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I'm using a django application which does some 'startswith' ORM operations comparing longtext columns with a unicode string. This results in a LIKE BINARY comparison operation with a u'mystring' unicode string. Is a LIKE BINARY likely to be any slower than a plain LIKE?

I know the general answer is benchmarking, but I would like to get a general idea for databases in general rather than just my application as I'd never seen a LIKE BINARY query before.

I happen to be using MySQL but I'm interested in the answer for SQL databases in general.

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2 Answers 2

up vote 3 down vote accepted

If performance seems to become a problem, it might be a good idea to create a copy of the first eg. 255 characters of the longtext, add an index on that and use the startswith with that.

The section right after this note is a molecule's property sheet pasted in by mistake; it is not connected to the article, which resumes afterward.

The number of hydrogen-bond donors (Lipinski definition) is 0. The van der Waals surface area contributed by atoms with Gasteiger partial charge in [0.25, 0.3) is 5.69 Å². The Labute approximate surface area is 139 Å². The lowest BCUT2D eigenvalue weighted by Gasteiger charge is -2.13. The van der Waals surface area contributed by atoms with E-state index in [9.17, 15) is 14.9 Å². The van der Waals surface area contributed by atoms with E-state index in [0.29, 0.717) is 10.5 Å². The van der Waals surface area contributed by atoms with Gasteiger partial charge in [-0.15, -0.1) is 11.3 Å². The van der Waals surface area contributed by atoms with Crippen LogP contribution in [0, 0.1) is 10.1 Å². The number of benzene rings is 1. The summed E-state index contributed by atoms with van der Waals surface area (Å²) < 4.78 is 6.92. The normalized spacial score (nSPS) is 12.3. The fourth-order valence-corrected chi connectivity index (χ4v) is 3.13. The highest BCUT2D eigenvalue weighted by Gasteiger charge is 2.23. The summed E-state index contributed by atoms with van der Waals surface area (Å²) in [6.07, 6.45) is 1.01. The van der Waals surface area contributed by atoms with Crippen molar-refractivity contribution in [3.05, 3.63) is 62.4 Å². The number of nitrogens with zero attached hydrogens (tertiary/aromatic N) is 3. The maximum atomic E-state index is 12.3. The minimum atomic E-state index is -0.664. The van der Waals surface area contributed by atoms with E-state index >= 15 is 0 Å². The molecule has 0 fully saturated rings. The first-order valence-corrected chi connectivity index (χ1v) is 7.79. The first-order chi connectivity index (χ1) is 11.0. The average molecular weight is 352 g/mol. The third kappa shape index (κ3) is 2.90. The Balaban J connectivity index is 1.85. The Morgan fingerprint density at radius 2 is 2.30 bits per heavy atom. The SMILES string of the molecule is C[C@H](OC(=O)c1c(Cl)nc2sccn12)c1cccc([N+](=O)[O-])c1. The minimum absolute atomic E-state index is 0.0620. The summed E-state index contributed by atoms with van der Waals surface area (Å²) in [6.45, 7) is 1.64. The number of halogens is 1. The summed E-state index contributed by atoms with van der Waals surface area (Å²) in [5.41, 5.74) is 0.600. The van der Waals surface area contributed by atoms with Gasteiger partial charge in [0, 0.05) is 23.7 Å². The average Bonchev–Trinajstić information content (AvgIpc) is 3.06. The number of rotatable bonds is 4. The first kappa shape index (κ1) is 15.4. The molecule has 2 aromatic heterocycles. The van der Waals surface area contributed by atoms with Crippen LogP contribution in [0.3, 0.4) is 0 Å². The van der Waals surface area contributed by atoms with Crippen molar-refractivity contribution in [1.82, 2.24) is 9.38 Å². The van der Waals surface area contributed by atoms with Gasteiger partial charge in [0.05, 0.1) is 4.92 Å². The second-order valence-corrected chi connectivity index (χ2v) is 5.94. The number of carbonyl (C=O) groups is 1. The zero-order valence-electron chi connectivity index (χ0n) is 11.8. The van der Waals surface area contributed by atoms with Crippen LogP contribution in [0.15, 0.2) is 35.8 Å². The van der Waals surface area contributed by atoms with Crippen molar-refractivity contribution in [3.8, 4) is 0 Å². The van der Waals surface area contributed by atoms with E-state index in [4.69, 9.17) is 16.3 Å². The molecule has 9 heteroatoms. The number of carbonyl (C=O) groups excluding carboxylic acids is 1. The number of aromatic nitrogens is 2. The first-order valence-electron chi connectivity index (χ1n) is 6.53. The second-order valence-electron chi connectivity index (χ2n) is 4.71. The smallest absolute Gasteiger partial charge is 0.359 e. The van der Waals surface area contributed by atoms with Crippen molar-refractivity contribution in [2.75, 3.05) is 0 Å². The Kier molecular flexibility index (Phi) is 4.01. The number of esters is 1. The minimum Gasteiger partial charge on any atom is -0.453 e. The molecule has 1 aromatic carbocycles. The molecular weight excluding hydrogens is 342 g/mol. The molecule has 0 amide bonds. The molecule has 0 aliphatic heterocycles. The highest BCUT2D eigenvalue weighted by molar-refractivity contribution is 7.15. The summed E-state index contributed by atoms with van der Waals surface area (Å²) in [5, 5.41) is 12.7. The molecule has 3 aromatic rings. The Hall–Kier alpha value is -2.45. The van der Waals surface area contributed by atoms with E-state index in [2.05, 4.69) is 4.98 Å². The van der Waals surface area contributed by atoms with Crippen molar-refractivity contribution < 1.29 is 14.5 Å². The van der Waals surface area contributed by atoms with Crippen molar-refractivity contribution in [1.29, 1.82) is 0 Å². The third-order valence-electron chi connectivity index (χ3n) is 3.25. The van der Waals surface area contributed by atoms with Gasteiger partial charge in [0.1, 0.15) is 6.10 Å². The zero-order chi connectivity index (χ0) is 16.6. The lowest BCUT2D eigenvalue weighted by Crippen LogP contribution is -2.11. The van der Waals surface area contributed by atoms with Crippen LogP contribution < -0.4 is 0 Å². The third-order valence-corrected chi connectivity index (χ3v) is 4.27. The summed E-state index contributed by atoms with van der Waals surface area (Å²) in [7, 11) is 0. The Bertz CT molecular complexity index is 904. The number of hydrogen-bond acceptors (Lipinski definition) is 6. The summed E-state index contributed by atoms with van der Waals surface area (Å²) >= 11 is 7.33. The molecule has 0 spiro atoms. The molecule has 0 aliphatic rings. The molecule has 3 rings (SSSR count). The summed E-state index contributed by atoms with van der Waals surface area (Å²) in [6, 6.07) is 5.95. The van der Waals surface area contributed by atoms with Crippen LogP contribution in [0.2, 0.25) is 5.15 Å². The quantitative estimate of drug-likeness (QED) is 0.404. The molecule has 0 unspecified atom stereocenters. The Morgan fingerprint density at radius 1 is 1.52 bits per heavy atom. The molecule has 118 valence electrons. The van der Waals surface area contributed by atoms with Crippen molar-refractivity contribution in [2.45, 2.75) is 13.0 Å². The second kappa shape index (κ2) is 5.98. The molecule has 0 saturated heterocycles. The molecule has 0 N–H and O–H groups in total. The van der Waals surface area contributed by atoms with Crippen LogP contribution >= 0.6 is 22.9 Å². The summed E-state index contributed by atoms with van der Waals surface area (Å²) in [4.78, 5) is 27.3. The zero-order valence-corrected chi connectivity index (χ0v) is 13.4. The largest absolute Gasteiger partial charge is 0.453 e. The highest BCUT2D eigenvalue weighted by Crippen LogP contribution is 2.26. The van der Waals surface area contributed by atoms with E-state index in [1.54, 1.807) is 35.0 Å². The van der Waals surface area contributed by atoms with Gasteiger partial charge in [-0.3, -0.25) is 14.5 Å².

BTW, this page says: "if you need to do case-sensitive matching, declare your column as BINARY; don't use LIKE BINARY in your queries to cast a non-binary column. If you do, MySQL won't use any indexes on that column." It's an old tip but I think this is still valid.

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confirmed this behavior in mysql 5.5.31. For django, this means it's important to use __istartswith instead of __startswith for good performance. –  Julian Jul 15 '13 at 23:13

For the next person who runs across this - in our relatively small database the query:

SELECT * FROM table_name WHERE field LIKE 'some-field-search-value';

... Result row

Returns 1 row in set (0.00 sec)

Compared to:

SELECT * FROM table_name WHERE field LIKE BINARY 'some-field-search-value';

... Result row

Returns 1 row in set (0.32 sec)

Long story short, at least for our database (MySQL 5.5 / InnoDB) there is a very significant difference in performance between the two lookups.

Apparently though this is a bug in MySQL 5.5: http://bugs.mysql.com/bug.php?id=63563 and in my testing against the same database in MySQL 5.1 the LIKE BINARY query still uses the index (while in 5.5 it does a full table scan.)

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